4. Slurry (and straw) deactivates disinfectants. Therefore, maintain an effective footbath you should:

  • Completely clean the bath of slurry before starting
  • Make bathing a daily routine
  • Make good cow flow – minimise the stress for cows
  • Do not run sore footed cows through strong formalin – its sore on them
  • Use a pre-wash bath – cows defaecate in this and preserve the second bath
  • Do not use straw in baths (except when encouraging good cow flow at the start of a programme)


5. Is cow flow good?

  • Put bath on normal exit route for cows
  • Place the bath at a distance from the parlour (so cows can queue, especially if the bath is single cow width)
  • Make bathing a part of the daily routine for cows
  • Use solid baths that don’t bang or clatter
  • Make the bottom comfortable to walk on – no sharp ridges


6. Allowing treatments to work
Cows need to walk out onto a clean, dry yard for 20 minutes to allow agents to work on feet. This is hampered by:

  • Walking into unscraped yards or muddy tracks/gateways
  • Walking out onto pasture or straw yards
  • Deep pools of water or slurry in yards


7. Miscellaneous problems need to be identified and corrected:

  • Spread of infection at foot bathing due to dirty conditions around the foot bath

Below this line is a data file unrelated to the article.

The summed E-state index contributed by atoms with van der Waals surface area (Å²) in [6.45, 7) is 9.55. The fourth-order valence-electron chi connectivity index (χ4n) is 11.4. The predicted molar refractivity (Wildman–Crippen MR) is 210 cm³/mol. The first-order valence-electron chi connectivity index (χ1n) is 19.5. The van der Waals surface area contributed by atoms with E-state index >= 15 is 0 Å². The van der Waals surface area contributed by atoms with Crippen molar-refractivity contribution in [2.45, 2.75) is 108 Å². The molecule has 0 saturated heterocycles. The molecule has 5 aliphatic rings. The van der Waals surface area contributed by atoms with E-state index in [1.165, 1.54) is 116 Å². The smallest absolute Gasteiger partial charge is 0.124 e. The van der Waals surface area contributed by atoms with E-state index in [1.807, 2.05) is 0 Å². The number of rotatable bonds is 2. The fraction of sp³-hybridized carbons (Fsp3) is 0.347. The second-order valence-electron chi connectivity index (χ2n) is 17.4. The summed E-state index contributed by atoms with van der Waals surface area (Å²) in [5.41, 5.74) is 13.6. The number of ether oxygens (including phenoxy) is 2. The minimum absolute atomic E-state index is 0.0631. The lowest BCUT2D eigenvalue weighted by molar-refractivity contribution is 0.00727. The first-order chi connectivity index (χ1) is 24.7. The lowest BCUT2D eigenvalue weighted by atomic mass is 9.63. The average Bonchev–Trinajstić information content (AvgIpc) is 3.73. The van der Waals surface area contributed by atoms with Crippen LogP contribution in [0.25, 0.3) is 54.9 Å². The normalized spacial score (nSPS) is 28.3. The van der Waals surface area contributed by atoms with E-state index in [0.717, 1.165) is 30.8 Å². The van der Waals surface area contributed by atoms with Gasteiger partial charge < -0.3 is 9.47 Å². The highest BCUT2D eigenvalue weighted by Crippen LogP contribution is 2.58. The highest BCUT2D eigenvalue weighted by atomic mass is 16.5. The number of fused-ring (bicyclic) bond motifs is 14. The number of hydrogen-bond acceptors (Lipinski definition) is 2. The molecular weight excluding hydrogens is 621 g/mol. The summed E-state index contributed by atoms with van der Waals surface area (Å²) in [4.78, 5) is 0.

• Foot bath a hassle to fill – make sure a hose reaches the bath
  • Foot bath a hassle to drain – have a plug to pull out a sidewall drain, and make the drain 4inches diameter
  • Fumes in the parlour – make sure the bath is located away from the parlour pit if you’re using formalin, and do not allow cows to walk through a foot bath immediately prior to milking
  • Cold weather – dissolve copper sulphate salts with warm water
  • Rain water – make sure rain water doesn’t flood the bath (fix drains and gutters, refill regularly in very wet weather)

Type of treatment

Please consult your vet about specific regimes, withdrawal times, precautions and dose rates

Antibiotic – useful for strategic treatments such as Linco-spectin or Tetracycline

Disinfectant – useful for routine prevention such as Copper sulphate, Zinc sulphate and Formalin

Possible improvements checklist:

-  Accurately knowing the number of, and monitoring lame cows

- Being consistent for a long enough period with your chosen footbath routine to  

   evaluate its effectiveness

- Inspecting the feet of all stock brought onto the farm and treating   

   accordingly

- Paying attention to treating dry cows and youngstock

- Treating acute cases topically, in addition to footbathing

- Ensuring that cubicles are very comfortable and that all access

   passages are clean and in good repair

- Returning cows to a clean standing/lying area

- Including a pre-wash bath

- Putting in a longer, more effective footbath

- Measuring treatment depth after the last cow has passed through

- Minimising spillage

- Improving drainage to allow easy cleaning of the footbaths

- Keep cows cleaner by good slurry management